“It was decided to withdraw our customary law mandate from them so that they may go elsewhere away from Barotseland where they would exercise their newfound jurisdiction”;


“that the Lozis are not willing to force the Mwene Mutondo and Mwene Kahare to accept the customary law jurisdiction of Barotseland, and therefore, there is no way they can continue to claim the chieftaincy which they have disowned”.

The Litunga’s disciplinary action was frustrated by the President of the Republic of Zambia who refused to co-operate. Hence it is this government support which has seen the Nkoyas making wild statements concerning the campaign for the creation of Kafue province and to elevate Mutondo to the paramount chief!

This can only be achieved if Mutondo and his people can be relocated elsewhere away from Barotseland.

The Nkoyas constitute a paltry 16% of the population in Kaoma, Luampa and Nkeyema districts combined. What justification is there for Mutondo to reign paramount over the various tribes who make up the remaining 84% with the Lozi, Mbunda /Luvale speaking people in the majority?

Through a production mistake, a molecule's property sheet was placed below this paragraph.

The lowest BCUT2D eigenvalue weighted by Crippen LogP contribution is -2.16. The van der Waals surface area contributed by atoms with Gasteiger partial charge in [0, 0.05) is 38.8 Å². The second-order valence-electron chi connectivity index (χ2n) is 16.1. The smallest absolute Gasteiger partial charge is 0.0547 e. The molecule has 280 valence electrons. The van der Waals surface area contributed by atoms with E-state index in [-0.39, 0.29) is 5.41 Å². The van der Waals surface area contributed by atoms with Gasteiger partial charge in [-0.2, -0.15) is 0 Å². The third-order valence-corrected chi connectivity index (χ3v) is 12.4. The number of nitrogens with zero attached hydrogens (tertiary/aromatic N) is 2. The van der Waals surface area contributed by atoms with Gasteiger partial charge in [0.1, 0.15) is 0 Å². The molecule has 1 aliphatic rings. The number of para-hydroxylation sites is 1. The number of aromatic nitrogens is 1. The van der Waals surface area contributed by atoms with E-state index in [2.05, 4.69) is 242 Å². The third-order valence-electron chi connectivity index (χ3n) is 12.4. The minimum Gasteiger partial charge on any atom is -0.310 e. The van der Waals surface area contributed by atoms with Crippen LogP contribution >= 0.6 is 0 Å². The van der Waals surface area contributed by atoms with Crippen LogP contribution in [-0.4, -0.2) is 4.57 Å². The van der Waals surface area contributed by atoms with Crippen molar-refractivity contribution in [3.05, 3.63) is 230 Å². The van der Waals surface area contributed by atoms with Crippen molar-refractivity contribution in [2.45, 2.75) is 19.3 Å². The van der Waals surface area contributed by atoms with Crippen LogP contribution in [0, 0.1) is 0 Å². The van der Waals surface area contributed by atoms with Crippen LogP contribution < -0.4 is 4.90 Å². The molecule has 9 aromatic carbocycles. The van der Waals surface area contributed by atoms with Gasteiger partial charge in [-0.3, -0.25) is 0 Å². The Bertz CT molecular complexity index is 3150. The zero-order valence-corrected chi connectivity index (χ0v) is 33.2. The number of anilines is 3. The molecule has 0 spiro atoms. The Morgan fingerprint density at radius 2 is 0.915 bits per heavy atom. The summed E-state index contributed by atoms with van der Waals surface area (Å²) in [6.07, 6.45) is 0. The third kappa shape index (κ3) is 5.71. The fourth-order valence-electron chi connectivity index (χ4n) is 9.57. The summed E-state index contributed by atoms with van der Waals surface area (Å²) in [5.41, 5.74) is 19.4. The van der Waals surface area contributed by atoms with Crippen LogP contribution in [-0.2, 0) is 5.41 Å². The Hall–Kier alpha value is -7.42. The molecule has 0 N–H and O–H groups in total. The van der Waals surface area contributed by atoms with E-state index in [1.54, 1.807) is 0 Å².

Barotseland cannot allow former refugees to cause anarchy in a region which has seen peace, harmony and tranquillity for many centuries as a united people. This scramble for Barotseland is ill-conceived and designed to stimulate undesirable problems whose consequences will be too ghastly to contemplate.

It shall be opposed with all the vehemence at our command! Our Nkoya brothers would be wise not to underrate the people of Barotseland.

To arrest this mentality, the other solution is for the Government of Zambia to stop meddling in the customary and traditional affairs of Barotseland.

In the words of His Majesty Litunga Ilute Yeta IV in the same letter to President Frederick Chiluba,

“....Barotseland is a kingdom even as of now.......and in a kingdom, you cannot find a chief who is independent of the King, because such a situation is untenable”.

The government of Zambia should not encourage Nkoyas to establish independent chiefdoms within Barotseland.